Obama administration officials are quietly hoping 80 percent of users will be able to enroll in health insurance plans on the federal health law's healthcare.gov website once it is fixed, The Washington Post reports. In the meantime, other website snags come to light -- a lack of Spanish-language materials and early alarm at some problems at rolling out the site.
The Washington Post: Healthcare.gov Goal Is For 80% Of Users To Be Able To Enroll For Insurance
The Obama administration will consider the new federal insurance marketplace a success if 80 percent of users can buy health-care plans online, according to government and industry officials familiar with the project. The goal for how many people should be able to make it through the insurance exchange is an internal target that administration officials have not made public. It acknowledges that as many as one in five Americans who try to use the Web site to buy insurance will be unable to do so (Goldstein and Eilperin, 11/16).
Los Angeles Times: Health Care Coverage Counselor Stymied By Website Problems
Passport and tax records in hand, Nela Barboza fiddled nervously with a plastic folding fan as she approached Jessie Orozco's desk. "Buenas tardes," she said cordially. "I'm here to sign up for Obamacare." Orozco, a benefits counselor at St. John's Well Child & Family Center in South Los Angeles, was thrilled. ... The sense of anticipation quickly dissipated. Orozco encountered problems with the state website created for counselors like her. She couldn't find forms in Spanish, the language Barboza best understands. She had trouble estimating the costs Barboza would pay and confirming details of what would be covered (Brown, 11/16).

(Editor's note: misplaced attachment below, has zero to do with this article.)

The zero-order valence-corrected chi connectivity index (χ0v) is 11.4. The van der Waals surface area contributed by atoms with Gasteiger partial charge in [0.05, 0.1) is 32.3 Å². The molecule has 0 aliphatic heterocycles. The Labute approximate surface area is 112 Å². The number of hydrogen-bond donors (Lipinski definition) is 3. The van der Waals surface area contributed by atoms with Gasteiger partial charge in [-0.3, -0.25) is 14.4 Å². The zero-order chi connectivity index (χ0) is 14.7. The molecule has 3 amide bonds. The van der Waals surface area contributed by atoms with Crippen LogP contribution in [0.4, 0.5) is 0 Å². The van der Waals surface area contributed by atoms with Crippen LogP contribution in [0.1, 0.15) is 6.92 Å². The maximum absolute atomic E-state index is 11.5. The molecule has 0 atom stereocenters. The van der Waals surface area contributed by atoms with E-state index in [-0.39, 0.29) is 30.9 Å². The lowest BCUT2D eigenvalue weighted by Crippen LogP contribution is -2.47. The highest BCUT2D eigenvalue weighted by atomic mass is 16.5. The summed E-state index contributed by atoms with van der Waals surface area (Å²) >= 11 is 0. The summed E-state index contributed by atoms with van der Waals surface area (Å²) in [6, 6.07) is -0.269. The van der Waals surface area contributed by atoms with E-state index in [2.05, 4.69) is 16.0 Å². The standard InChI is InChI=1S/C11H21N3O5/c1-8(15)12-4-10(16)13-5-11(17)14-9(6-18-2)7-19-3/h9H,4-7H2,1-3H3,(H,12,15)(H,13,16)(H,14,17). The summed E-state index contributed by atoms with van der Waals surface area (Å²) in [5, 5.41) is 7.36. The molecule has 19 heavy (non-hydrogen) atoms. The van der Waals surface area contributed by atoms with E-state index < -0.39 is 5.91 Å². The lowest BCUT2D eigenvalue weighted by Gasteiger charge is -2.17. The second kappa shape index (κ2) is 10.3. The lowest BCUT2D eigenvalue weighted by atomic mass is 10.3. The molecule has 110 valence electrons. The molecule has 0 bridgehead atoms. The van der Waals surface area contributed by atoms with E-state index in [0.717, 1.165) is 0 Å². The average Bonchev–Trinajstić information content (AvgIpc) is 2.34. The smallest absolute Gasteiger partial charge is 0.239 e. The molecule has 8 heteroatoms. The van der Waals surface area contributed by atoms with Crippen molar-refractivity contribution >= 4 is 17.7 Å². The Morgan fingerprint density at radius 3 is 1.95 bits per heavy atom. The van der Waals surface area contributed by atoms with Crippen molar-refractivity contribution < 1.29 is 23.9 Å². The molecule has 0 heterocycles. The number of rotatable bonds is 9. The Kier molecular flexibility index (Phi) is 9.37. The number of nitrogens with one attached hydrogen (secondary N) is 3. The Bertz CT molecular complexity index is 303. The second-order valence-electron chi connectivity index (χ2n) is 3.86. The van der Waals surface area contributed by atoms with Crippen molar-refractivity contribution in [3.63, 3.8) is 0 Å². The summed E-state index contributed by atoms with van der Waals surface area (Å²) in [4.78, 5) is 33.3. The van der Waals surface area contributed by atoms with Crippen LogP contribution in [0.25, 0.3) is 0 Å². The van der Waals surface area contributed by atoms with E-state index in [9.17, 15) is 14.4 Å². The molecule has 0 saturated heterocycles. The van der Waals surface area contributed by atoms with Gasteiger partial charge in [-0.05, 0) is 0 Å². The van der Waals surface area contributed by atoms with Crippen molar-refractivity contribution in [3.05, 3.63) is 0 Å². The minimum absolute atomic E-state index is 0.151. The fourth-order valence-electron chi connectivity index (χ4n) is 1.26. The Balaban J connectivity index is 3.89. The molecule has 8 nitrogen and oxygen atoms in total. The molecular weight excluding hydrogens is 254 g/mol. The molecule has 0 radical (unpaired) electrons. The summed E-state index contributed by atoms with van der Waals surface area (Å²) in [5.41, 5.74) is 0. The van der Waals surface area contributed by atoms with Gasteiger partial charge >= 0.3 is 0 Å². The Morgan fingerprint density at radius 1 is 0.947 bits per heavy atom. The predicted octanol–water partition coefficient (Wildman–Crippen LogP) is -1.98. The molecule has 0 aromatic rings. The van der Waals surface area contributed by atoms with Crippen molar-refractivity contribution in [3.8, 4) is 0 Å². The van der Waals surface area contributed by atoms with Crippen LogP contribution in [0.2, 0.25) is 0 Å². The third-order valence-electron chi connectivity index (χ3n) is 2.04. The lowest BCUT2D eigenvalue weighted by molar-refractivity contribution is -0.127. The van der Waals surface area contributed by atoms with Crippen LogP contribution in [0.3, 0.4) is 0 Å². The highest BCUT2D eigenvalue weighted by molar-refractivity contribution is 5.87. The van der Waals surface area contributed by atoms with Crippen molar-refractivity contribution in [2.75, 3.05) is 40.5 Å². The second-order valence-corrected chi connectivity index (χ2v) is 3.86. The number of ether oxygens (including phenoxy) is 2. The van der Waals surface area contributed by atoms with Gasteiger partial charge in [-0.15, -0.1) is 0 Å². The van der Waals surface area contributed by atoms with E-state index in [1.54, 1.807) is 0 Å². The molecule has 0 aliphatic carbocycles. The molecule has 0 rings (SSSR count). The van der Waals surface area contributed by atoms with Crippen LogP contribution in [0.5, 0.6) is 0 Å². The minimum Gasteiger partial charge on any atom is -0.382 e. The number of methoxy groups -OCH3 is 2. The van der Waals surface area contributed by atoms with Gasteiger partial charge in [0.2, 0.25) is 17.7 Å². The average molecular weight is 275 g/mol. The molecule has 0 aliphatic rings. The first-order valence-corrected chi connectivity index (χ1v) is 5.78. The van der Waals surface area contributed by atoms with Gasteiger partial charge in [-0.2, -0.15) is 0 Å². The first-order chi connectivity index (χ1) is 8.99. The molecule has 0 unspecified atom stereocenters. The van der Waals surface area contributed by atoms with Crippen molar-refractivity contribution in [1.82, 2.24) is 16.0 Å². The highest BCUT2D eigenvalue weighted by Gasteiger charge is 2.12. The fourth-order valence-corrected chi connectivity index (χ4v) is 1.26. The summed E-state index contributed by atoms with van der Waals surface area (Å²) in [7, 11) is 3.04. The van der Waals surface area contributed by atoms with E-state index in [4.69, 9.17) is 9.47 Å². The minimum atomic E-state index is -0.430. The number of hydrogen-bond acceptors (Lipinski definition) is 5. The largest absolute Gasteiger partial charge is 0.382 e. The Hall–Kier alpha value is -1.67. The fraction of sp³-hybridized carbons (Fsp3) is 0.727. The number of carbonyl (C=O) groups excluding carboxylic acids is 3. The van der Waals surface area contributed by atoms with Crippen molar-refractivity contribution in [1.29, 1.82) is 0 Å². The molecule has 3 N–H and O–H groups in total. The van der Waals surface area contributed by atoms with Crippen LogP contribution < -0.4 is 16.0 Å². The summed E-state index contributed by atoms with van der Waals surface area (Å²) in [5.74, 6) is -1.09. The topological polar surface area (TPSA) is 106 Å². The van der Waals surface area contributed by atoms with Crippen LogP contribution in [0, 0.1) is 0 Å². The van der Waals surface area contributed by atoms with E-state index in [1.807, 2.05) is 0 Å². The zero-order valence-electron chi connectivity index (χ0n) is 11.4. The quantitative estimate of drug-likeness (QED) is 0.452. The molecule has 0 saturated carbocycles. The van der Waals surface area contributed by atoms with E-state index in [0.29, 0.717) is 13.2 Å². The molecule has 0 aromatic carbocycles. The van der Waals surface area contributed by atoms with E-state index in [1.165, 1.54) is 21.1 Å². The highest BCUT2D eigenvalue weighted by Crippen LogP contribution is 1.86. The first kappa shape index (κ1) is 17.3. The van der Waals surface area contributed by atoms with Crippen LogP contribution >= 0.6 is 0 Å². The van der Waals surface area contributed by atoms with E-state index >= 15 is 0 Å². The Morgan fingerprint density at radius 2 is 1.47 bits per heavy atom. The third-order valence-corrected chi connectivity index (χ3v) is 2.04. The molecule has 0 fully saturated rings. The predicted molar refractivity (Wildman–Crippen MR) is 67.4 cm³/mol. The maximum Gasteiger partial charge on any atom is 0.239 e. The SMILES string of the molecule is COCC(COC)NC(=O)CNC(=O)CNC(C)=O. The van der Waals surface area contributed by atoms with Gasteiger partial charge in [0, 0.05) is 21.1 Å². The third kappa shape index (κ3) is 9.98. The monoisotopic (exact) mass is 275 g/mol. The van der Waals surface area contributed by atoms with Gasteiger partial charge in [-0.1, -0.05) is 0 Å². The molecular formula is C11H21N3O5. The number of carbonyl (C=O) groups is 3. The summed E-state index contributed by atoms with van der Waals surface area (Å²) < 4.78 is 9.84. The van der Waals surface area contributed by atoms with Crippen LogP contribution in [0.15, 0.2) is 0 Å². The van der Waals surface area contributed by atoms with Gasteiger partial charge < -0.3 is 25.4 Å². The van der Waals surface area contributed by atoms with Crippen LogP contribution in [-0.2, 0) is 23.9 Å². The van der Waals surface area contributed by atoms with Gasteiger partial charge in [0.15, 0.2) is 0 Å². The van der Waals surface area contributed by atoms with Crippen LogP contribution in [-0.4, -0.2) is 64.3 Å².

Los Angeles Times: Emails Show Officials Alarmed By Healthcare.gov Months Before Debut
As work on healthcare.gov -- the federal online portal to sign up for new health insurance plans -- backed up during the summer, employees of the agency responsible for it started to raise alarms. In emails, they listed problems that included "seriously substandard staffing," shoddy work and a lack of coordination between contractors (Tanfani, 11/15).
CBS News: How Will Democrats Deal With Obamacare's Political Fallout?
With the end-of-the-month deadline looming to fix HealthCare.gov, there is a growing realization among President Obama and his allies that they need a long-term strategy to mitigate the rocky rollout of the Affordable Care Act. What exactly that strategy is remains to be seen, but it is increasingly necessary as Democrats grow frustrated with the slow pace of repairs and how that will impact their own political futures (Kaplan, 11/18).
The Washington Post's The Fact Checker: False Claims About A Health-Care Memo Persist Even After Testimony
The committee's news release asserted that a Sept. 3, 2013, memo outlined "serious security vulnerabilities" in the exchange and quoted Chao, who had not seen it before being shown it by committee staff, as saying it "presented a significant risk to the system." But it turned out that, upon close examination of the memo, it had nothing to do with the parts of the Web site that launched on Oct. 1. Instead, the memo dealt with modules of the Web site that would not be operational until spring of 2014 -- and even when these modules go online, they will not submit or share personally identifiable information (Kessler, 11/18).
Bloomberg: Obamacare Rollout-Rescue Model Seen In Romney's Massachusetts
The flaws plaguing the rollout of President Barack Obama's health-insurance exchanges may matter the least to those the president needs the most. If enrollment in the online marketplaces repeats the pattern set in the Massachusetts exchange that was the model for Obamacare, the young people vital to the plan's financial stability are paying little attention to the federal website's mishaps as they wait for the March 31 deadline to sign up (Dorning, 11/18).